David Hockney: A Bigger Vision
David Hockney: A Bigger Exhibition at the de Young Museum
October 26, 2013 to January 20, 2014
50 Hagiwara Tea Garden Drive
Golden Gate Park, San Francisco
David Hockney’s “A Bigger Exhibition” is expansive and multifaceted, driven by Hockney’s unflagging curiosity about picture-making and his relentless rhythm of production. Organized by the de Young Museum in cooperation with his personal curator, Gregory Evans, it follows up on the artist’s European show, “A Bigger Picture”, and features over 250 works in new and old media, many of large scale, completed since 2002.
Like Claude Monet, Hockney works in series; his paintings address time and optical truth, and they expand into large-scale decorations. Like Monet, he ignores the constraints of monocular perspective, and, just as Monet grew more ambitious over the turn of the past century, so Hockney aims to redefine painting for the digital age. Central to the show is his gallery of four nine-channel videos of Woldgate Woods near his home in Britain (2010-11) – a contemporary Orangerie, where viewers can follow, virtually, the road depicted in many of his paintings. A triumph of technology based in Renaissance optics is here displaced onto thirty-six different “eyes”, allowing the woods to unfold in different seasons in spectacular arrays of moving images. Viewers are forced to enact the multiple scans that make up our stable image of the visual field, much in the way Monet forced them to combine the retinal stimuli that supply its color.
Hockney questions not just the fixation of Western art on the single vanishing point but the look of “reality” it engenders. His “Great Wall”, a project from 2002 reconstructed in the exhibition, juxtaposes color reproductions of European portraits from 1300 to 1900, tracking the emergence of lens-based vision. Documenting painters’ experiments with the concave mirror and camera lucida, Hockney demonstrates the extent of its influence on painting and, he argues, on contemporary mass culture. In his own paintings here, he continues to move away from the photographic finish of his early portraits. Marks and gestures predominate, enlarged and stylized, the legacy of van Gogh, who sought to wrest a personal vision from direct encounters with his subjects.
Hockney likewise bases his work on direct observation, from pocket-size sketchbooks to the large, composite canvases completed on special easels outdoors. They call to mind the more restrained but intensely rendered panoramas of his countryman, Rackstraw Downes, who explores the curvature of the perceptual field with a photographic level of detail, but eschews the camera and technology in general. Hockney, on the other hand, relishes his enlistment of the iPhone and iPad in subverting the Western version of reality. His digital drawings extend the urbane informality and witty observations of his sketchbooks into uncharted electronic territory, where they can be animated and enlarged. Displayed on screens, they’re magically luminous, their dematerialized calligraphy sometimes dancing disconnected from the image, sometimes reinforcing it with emphatic highlights and shadows. Animated, they reveal their successive transformations; the process of revision is open-ended, and the “true” look of the world is always subject to reinterpretation.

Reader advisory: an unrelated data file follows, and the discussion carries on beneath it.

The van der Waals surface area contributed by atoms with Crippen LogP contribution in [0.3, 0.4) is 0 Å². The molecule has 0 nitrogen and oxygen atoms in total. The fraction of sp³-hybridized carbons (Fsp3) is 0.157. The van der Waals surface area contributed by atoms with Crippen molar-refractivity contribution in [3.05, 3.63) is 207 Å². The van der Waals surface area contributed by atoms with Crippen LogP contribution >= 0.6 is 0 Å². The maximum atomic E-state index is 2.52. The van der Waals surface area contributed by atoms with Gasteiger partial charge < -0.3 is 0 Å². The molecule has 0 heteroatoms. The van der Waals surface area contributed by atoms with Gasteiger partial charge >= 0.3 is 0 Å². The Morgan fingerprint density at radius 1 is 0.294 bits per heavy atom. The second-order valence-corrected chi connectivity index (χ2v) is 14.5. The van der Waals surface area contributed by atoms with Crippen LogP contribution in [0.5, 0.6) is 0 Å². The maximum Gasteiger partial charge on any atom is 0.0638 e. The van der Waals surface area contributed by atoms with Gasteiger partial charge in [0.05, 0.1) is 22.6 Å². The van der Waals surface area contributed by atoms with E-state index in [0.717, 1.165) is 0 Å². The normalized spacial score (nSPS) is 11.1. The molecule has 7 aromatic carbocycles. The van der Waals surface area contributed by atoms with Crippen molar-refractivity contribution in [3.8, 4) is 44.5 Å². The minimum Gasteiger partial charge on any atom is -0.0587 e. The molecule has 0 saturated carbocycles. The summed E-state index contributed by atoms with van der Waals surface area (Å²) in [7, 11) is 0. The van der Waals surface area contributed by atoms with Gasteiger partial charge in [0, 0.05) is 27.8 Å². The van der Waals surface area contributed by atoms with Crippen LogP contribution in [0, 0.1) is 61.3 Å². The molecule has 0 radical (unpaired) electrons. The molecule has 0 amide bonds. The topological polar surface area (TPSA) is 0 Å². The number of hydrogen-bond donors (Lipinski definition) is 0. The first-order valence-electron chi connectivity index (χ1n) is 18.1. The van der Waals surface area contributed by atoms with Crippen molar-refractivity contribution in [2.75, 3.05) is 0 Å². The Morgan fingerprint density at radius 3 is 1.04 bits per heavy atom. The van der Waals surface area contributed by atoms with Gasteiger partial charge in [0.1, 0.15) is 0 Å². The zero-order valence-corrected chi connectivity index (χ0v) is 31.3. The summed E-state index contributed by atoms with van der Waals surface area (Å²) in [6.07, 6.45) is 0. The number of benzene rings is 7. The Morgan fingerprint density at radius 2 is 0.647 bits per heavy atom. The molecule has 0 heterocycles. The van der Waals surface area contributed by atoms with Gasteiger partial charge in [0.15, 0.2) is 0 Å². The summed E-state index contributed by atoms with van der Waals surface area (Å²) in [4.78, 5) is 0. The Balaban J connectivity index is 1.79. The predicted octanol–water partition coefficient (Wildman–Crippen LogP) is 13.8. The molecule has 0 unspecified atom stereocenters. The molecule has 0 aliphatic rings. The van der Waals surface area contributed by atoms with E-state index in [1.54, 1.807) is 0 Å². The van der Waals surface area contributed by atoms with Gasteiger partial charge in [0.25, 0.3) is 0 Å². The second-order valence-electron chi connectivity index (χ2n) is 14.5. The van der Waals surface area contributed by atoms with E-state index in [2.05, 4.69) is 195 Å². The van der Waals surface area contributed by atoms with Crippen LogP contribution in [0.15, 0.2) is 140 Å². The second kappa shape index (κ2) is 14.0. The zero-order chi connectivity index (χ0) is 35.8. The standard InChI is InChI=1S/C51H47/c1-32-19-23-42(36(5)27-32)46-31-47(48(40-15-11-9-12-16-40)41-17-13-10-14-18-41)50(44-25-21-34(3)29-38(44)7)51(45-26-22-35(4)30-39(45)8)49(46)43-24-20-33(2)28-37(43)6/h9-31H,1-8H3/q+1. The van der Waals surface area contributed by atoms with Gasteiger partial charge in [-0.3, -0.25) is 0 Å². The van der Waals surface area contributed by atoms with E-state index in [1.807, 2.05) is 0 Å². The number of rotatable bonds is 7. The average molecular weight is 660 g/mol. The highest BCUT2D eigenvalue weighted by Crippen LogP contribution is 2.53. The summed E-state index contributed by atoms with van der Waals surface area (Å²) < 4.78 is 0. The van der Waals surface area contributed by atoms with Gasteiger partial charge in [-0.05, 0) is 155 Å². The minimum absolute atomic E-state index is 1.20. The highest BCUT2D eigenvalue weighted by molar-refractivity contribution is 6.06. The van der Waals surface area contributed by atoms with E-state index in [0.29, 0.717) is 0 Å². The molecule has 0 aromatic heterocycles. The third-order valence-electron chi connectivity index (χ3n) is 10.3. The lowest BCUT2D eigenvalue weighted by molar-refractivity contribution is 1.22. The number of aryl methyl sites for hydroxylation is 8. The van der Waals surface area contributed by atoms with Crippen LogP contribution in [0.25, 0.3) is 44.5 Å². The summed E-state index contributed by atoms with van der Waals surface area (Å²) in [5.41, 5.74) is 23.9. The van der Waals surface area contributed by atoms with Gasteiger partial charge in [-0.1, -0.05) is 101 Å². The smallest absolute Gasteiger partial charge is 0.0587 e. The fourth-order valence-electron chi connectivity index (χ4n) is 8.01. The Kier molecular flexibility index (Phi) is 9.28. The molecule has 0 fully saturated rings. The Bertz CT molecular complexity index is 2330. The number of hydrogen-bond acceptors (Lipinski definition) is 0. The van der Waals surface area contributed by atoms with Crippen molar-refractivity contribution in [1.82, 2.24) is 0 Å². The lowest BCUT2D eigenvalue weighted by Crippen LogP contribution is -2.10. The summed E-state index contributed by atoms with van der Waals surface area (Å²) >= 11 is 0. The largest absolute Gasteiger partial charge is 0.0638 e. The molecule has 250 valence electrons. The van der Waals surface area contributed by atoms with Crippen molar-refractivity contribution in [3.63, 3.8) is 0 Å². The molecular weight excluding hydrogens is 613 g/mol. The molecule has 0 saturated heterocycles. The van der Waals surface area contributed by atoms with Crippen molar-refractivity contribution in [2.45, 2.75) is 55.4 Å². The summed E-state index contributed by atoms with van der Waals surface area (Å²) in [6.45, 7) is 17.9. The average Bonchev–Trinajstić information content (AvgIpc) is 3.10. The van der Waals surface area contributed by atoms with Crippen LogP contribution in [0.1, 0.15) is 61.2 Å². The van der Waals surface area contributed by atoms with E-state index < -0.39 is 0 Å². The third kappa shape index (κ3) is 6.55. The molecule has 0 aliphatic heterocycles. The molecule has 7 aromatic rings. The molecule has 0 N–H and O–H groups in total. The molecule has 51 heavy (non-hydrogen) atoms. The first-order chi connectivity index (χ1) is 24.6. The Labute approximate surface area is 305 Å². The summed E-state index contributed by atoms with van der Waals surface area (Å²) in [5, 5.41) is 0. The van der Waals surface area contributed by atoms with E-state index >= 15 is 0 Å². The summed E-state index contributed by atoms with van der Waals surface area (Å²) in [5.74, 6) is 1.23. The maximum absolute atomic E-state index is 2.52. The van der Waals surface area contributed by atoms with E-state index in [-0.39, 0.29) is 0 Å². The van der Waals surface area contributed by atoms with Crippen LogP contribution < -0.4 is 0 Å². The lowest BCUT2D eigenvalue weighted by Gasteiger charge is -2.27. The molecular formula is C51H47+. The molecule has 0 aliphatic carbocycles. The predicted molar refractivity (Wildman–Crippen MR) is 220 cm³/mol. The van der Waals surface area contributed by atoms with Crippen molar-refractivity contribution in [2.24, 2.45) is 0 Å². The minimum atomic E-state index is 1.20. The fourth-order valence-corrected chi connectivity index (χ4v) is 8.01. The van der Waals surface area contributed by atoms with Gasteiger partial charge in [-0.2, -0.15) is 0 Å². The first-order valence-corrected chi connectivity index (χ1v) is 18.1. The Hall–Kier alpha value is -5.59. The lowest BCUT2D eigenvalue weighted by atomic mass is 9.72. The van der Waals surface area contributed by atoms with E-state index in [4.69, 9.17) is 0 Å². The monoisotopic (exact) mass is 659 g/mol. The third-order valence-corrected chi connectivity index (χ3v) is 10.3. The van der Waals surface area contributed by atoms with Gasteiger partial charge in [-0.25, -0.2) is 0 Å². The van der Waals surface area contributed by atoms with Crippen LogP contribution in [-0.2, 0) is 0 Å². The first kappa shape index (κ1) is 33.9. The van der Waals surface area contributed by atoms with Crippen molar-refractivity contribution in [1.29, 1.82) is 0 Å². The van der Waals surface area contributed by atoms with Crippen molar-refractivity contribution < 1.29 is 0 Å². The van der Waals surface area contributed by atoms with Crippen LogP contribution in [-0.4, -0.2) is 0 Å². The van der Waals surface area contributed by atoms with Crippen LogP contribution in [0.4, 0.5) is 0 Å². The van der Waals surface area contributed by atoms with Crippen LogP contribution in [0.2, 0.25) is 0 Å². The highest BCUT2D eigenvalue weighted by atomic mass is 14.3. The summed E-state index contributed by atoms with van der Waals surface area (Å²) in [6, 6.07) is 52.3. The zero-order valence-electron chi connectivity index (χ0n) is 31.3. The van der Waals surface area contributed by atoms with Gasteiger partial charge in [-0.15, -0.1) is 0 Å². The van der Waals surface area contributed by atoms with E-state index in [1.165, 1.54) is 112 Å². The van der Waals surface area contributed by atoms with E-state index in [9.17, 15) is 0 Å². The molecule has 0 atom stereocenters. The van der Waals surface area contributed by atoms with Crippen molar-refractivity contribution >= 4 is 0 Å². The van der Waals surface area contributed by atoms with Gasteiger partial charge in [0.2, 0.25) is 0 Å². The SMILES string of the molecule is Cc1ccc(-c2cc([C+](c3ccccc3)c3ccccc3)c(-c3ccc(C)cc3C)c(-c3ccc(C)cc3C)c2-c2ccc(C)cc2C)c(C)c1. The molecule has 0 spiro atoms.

Hockney refers to these works as drawings, perhaps to acknowledge their provisional status, yet they also involve their own sensibility, a tension between intimacy and detachment. There’s something similar in Chuck Close’s use of the photograph as a tool in his portraits, employing the gridded image to structure his expressionistic mark making and keep it detached from the sitter. The iPhone portraits bring Hockney closer to his subjects, eliminating the respectful social distance he maintains in his paintings, and they encourage freer mark making, yet when presented on screens or in high-resolution prints, these exploratory marks, the fluid strokes and linear scribbles that can lend them surprising density, remain in the virtual realm. Similar marks in the paintings are more physically immediate, even if they become increasingly stylized in his larger landscapes.